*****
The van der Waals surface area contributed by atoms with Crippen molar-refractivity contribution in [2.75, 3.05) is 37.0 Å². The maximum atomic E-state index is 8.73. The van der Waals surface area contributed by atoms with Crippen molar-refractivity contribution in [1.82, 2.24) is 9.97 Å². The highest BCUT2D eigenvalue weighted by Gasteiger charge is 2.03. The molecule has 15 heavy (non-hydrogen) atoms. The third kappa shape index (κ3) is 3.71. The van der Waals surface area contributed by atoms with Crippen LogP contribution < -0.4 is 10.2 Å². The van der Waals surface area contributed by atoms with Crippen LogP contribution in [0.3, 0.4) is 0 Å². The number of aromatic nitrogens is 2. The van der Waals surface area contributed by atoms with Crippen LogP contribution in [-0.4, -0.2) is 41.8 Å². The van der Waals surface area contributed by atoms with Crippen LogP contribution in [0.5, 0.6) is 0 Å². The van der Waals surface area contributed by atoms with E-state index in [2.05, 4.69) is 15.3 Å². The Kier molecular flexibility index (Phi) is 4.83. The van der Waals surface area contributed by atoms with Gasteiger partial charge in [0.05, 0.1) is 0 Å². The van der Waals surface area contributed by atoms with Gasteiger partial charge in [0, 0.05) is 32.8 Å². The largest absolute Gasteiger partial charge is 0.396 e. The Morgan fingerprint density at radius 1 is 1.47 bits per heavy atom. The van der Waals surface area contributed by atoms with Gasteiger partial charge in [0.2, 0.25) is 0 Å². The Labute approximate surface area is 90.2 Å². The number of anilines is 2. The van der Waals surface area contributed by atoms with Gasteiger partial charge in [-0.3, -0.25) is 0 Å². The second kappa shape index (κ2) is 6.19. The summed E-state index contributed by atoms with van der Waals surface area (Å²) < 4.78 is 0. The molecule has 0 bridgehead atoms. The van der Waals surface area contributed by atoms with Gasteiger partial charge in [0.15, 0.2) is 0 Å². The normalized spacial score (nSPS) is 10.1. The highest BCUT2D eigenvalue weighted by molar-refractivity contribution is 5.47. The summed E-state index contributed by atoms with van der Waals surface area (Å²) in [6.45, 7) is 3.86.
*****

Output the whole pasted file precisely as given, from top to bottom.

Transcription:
The van der Waals surface area contributed by atoms with Crippen molar-refractivity contribution in [2.75, 3.05) is 37.0 Å². The maximum atomic E-state index is 8.73. The van der Waals surface area contributed by atoms with Crippen molar-refractivity contribution in [1.82, 2.24) is 9.97 Å². The highest BCUT2D eigenvalue weighted by Gasteiger charge is 2.03. The molecule has 15 heavy (non-hydrogen) atoms. The third kappa shape index (κ3) is 3.71. The van der Waals surface area contributed by atoms with Crippen LogP contribution < -0.4 is 10.2 Å². The van der Waals surface area contributed by atoms with Crippen LogP contribution in [0.3, 0.4) is 0 Å². The number of aromatic nitrogens is 2. The van der Waals surface area contributed by atoms with Crippen LogP contribution in [-0.4, -0.2) is 41.8 Å². The van der Waals surface area contributed by atoms with Crippen LogP contribution in [0.5, 0.6) is 0 Å². The van der Waals surface area contributed by atoms with E-state index in [2.05, 4.69) is 15.3 Å². The Kier molecular flexibility index (Phi) is 4.83. The van der Waals surface area contributed by atoms with Gasteiger partial charge in [0.05, 0.1) is 0 Å². The van der Waals surface area contributed by atoms with Gasteiger partial charge in [0, 0.05) is 32.8 Å². The largest absolute Gasteiger partial charge is 0.396 e. The Morgan fingerprint density at radius 1 is 1.47 bits per heavy atom. The van der Waals surface area contributed by atoms with Gasteiger partial charge in [0.2, 0.25) is 0 Å². The Labute approximate surface area is 90.2 Å². The number of anilines is 2. The van der Waals surface area contributed by atoms with Gasteiger partial charge in [-0.3, -0.25) is 0 Å². The second kappa shape index (κ2) is 6.19. The summed E-state index contributed by atoms with van der Waals surface area (Å²) < 4.78 is 0. The molecule has 0 bridgehead atoms. The van der Waals surface area contributed by atoms with Gasteiger partial charge in [0.15, 0.2) is 0 Å². The normalized spacial score (nSPS) is 10.1. The highest BCUT2D eigenvalue weighted by molar-refractivity contribution is 5.47. The summed E-state index contributed by atoms with van der Waals surface area (Å²) in [6.45, 7) is 3.86.